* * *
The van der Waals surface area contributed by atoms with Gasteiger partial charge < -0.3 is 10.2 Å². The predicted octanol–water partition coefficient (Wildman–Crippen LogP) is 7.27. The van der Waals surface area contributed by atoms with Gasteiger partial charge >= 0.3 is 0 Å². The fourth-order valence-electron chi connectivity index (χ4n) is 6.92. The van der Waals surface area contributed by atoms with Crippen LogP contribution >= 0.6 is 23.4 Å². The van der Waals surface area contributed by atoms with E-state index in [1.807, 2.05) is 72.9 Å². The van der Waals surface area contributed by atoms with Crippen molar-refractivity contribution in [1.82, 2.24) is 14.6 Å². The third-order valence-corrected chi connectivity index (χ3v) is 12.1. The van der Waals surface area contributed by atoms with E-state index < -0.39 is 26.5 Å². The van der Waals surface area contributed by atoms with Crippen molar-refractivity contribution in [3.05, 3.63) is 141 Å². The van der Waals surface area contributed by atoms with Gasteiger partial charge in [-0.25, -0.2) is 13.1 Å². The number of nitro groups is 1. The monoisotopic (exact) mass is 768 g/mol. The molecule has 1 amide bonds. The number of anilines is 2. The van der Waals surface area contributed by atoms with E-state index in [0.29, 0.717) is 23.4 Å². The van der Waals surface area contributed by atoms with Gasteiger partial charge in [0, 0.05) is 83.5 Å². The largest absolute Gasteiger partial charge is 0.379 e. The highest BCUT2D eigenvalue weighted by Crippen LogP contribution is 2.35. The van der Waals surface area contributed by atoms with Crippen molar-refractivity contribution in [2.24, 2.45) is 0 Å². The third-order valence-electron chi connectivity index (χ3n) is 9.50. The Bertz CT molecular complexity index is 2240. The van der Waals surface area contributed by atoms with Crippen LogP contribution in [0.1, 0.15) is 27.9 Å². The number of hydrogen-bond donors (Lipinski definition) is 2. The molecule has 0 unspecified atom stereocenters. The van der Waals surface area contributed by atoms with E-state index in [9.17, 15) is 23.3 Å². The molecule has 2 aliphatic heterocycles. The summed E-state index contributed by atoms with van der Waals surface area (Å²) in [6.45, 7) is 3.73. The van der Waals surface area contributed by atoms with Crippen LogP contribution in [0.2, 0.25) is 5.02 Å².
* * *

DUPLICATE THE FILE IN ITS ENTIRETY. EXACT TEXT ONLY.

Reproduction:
The van der Waals surface area contributed by atoms with Gasteiger partial charge < -0.3 is 10.2 Å². The predicted octanol–water partition coefficient (Wildman–Crippen LogP) is 7.27. The van der Waals surface area contributed by atoms with Gasteiger partial charge >= 0.3 is 0 Å². The fourth-order valence-electron chi connectivity index (χ4n) is 6.92. The van der Waals surface area contributed by atoms with Crippen LogP contribution >= 0.6 is 23.4 Å². The van der Waals surface area contributed by atoms with E-state index in [1.807, 2.05) is 72.9 Å². The van der Waals surface area contributed by atoms with Crippen molar-refractivity contribution in [1.82, 2.24) is 14.6 Å². The third-order valence-corrected chi connectivity index (χ3v) is 12.1. The van der Waals surface area contributed by atoms with E-state index < -0.39 is 26.5 Å². The van der Waals surface area contributed by atoms with Crippen molar-refractivity contribution in [3.05, 3.63) is 141 Å². The van der Waals surface area contributed by atoms with Gasteiger partial charge in [-0.25, -0.2) is 13.1 Å². The number of nitro groups is 1. The monoisotopic (exact) mass is 768 g/mol. The molecule has 1 amide bonds. The number of anilines is 2. The van der Waals surface area contributed by atoms with E-state index in [0.29, 0.717) is 23.4 Å². The van der Waals surface area contributed by atoms with Gasteiger partial charge in [0, 0.05) is 83.5 Å². The largest absolute Gasteiger partial charge is 0.379 e. The highest BCUT2D eigenvalue weighted by Crippen LogP contribution is 2.35. The van der Waals surface area contributed by atoms with Crippen molar-refractivity contribution in [2.24, 2.45) is 0 Å². The third-order valence-electron chi connectivity index (χ3n) is 9.50. The Bertz CT molecular complexity index is 2240. The van der Waals surface area contributed by atoms with Crippen LogP contribution in [0.1, 0.15) is 27.9 Å². The number of hydrogen-bond donors (Lipinski definition) is 2. The molecule has 0 unspecified atom stereocenters. The van der Waals surface area contributed by atoms with E-state index in [9.17, 15) is 23.3 Å². The molecule has 2 aliphatic heterocycles. The summed E-state index contributed by atoms with van der Waals surface area (Å²) in [6.45, 7) is 3.73. The van der Waals surface area contributed by atoms with Crippen LogP contribution in [0.2, 0.25) is 5.02 Å².